MARIUPOL/SLAVIANSK, Ukraine: Pro-Moscow rebels expressed confidence that eastern Ukraine had chosen self-rule in a referendum Sunday, with some saying that meant independence and others eventual union with Russia, as fighting flared in a conflict increasingly out of control.
Rebels in the Donetsk region of eastern Ukraine claimed that 89 percent of voters had cast ballots in favor of independence in the referendum, with 10 percent against.
“These can be considered the final results,” Roman Lyagin, the head of Donetsk’s self-styled electoral commission, told reporters shortly after polling stations closed.
Well before polls closed, one separatist leader said the region would form its own state bodies and military after the referendum, formalizing a split that began with the armed takeover of state buildings in a dozen eastern towns last month.
Another said the vote would not change the region’s status, but simply show that the east wanted to decide its own fate, whether in Ukraine, on its own or as part of Russia.
A near festive atmosphere at makeshift polling stations in some areas belied the potentially grave implications of the event. In others, clashes broke out between separatists and troops, over ballot papers and control of a television tower.
Zhenya Denyesh, a 20-year-old student voting early at a university building in the rebel stronghold of Slaviansk, said: “We all want to live in our own country.” But asked what he thought would follow, he replied: “It will still be war.”
In the southeastern port of Mariupol, scene of fierce fighting last week, there were only eight polling centers for a population of half a million. Lines grew to hundreds of meters in bright sunshine, with spirits high as one center overflowed and ballot boxes were brought onto the street.
On the eastern outskirts, a little over an hour after polls opened, soldiers from Kiev seized what they said were falsified ballot papers, marked with Yes votes, and detained two men.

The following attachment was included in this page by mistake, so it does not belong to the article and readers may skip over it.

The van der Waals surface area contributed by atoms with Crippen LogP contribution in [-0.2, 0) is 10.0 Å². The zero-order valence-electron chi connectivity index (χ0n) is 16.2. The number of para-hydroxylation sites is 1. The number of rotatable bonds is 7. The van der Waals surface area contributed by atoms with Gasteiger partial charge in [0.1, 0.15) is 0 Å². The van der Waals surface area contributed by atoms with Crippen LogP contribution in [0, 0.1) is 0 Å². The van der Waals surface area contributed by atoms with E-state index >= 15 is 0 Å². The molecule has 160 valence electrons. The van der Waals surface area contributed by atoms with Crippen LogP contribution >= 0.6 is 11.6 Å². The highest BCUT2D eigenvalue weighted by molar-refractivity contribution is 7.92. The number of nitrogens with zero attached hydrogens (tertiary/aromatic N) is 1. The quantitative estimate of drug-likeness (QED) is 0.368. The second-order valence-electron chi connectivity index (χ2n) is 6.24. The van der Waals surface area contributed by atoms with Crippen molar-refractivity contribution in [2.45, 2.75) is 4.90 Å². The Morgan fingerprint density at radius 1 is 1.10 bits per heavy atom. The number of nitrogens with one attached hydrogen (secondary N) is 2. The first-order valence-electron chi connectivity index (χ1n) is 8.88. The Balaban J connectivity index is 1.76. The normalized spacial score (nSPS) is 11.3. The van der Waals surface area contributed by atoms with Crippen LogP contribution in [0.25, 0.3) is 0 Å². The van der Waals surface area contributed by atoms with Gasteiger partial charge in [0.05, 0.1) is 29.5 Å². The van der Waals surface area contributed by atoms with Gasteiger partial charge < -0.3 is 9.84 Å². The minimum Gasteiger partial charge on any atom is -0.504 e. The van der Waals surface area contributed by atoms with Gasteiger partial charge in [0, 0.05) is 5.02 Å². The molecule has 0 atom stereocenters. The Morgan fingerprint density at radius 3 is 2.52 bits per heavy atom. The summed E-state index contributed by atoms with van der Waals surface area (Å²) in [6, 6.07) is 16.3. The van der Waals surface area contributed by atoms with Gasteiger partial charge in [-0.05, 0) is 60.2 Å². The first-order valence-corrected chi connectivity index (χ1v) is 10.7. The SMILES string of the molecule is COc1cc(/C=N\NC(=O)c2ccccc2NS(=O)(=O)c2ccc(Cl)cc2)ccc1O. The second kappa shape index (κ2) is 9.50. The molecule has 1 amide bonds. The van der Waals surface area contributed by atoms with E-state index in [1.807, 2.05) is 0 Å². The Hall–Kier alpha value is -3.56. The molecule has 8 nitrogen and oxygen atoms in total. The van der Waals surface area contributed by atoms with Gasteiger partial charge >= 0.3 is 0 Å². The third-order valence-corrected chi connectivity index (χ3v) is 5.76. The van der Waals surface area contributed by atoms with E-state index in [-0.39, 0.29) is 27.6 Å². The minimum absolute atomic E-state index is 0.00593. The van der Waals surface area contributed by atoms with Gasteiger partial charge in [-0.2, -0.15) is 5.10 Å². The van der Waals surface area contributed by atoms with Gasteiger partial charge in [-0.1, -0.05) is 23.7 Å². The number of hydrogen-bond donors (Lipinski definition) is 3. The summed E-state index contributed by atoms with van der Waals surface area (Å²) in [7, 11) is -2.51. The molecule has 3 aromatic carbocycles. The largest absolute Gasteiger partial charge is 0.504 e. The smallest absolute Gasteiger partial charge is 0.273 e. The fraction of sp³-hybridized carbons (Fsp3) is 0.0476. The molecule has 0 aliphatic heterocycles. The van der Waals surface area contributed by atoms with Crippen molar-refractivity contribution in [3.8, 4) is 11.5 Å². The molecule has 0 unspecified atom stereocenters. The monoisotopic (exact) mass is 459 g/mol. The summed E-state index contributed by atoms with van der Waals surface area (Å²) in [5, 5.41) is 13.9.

They refused to hand the men over to police who came to take them away, saying they did not trust them. Instead they waited for state security officers to interview and arrest them.
On the edge of Slaviansk, fighting broke out around a television tower shortly before people began making their way through barricades of felled trees, tires and machinery for a vote the West says is being orchestrated by Moscow. The Ukrainian Defense Ministry said one serviceman was wounded.
A man was later reported killed in a clash in the eastern town of Krasnoarmeisk, Interfax-Ukraine news agency said, adding to a toll so far in the dozens but creeping higher by the day.
Western leaders, faced with Russian assertiveness not seen since the Cold War, have threatened more sanctions in the key areas of energy, financial services and engineering if Moscow continues what they regard as efforts to destabilize Ukraine.
The European Union declared the vote illegal and may announce some modest measures as soon as Monday, limited by the bloc’s reluctance to upset trade ties with Russia.
Moscow denies any role in the fighting or any ambitions to absorb the mainly Russian-speaking east, an industrial hub, into the Russian Federation following its annexation of the Black Sea peninsula of Crimea after a referendum in March.
But in a sign that it may have set its sights beyond Crimea, Russian Deputy Premier Dmitry Rogozin said he had brought a petition by residents of Moldova’s Russian-speaking breakaway region of Transdnestria backing union with Russia.
Ukraine’s Interior Ministry called the eastern referendum a criminal farce, its ballot papers “soaked in blood.” One official said two-thirds of the territory had not participated.
Ballot papers in the referendum in the regions of Luhansk and Donetsk, which has declared itself a “People’s Republic,” were printed without security provision, voter registration was patchy and there was confusion over what the vote was for. Separatists in Luhansk said only 5 percent had voted against.
Engineer Sergei, 33, voting in the industrial center of Mariupol, said he would answer “Yes” to the question printed in Russian and Ukrainian on the ballot: “Do you support the act of state self-rule of the Donetsk People’s Republic?”
“We’re all for the independence of the Donetsk republic,” he said. “It means leaving behind that fascist, pro-American government [in Kiev], which brought no one any good.”
But in the same queue of voters, 54-year-old Irina, saw a “Yes” vote as endorsement of autonomy within Ukraine.
“I want Donetsk to have its own powers, some kind of autonomy, separate from Kiev. I’m not against a united Ukraine, but not under those people we did not choose, who seized power and are going to ruin the country,” she said.
Others see the vote as a nod to absorption by Russia.
Annexation is favored by the more prominent rebels, but the ambiguity may reflect their fears an explicit call for full “independence” might not have garnered the support they seek and could leave them in an exposed position toward Kiev.